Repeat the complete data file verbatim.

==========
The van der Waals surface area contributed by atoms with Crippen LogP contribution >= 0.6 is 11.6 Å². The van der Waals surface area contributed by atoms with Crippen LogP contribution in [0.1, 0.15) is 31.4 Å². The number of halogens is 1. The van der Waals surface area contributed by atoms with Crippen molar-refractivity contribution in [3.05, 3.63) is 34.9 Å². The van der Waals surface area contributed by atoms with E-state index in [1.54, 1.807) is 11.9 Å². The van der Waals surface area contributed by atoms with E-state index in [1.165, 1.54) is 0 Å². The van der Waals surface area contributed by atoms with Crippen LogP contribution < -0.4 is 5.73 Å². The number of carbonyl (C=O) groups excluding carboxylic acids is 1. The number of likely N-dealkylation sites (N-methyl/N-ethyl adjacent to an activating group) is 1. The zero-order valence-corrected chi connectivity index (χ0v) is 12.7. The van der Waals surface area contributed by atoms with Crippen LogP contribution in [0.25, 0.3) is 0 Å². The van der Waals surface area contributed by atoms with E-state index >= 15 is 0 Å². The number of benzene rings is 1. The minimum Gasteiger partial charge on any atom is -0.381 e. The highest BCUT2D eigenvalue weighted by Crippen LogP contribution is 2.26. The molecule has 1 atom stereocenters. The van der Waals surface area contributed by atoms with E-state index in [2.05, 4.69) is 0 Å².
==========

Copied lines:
The van der Waals surface area contributed by atoms with Crippen LogP contribution >= 0.6 is 11.6 Å². The van der Waals surface area contributed by atoms with Crippen LogP contribution in [0.1, 0.15) is 31.4 Å². The number of halogens is 1. The van der Waals surface area contributed by atoms with Crippen molar-refractivity contribution in [3.05, 3.63) is 34.9 Å². The van der Waals surface area contributed by atoms with E-state index in [1.54, 1.807) is 11.9 Å². The van der Waals surface area contributed by atoms with E-state index in [1.165, 1.54) is 0 Å². The van der Waals surface area contributed by atoms with Crippen LogP contribution < -0.4 is 5.73 Å². The number of carbonyl (C=O) groups excluding carboxylic acids is 1. The number of likely N-dealkylation sites (N-methyl/N-ethyl adjacent to an activating group) is 1. The zero-order valence-corrected chi connectivity index (χ0v) is 12.7. The van der Waals surface area contributed by atoms with Crippen LogP contribution in [0.25, 0.3) is 0 Å². The van der Waals surface area contributed by atoms with E-state index >= 15 is 0 Å². The number of benzene rings is 1. The minimum Gasteiger partial charge on any atom is -0.381 e. The highest BCUT2D eigenvalue weighted by Crippen LogP contribution is 2.26. The molecule has 1 atom stereocenters. The van der Waals surface area contributed by atoms with E-state index in [2.05, 4.69) is 0 Å².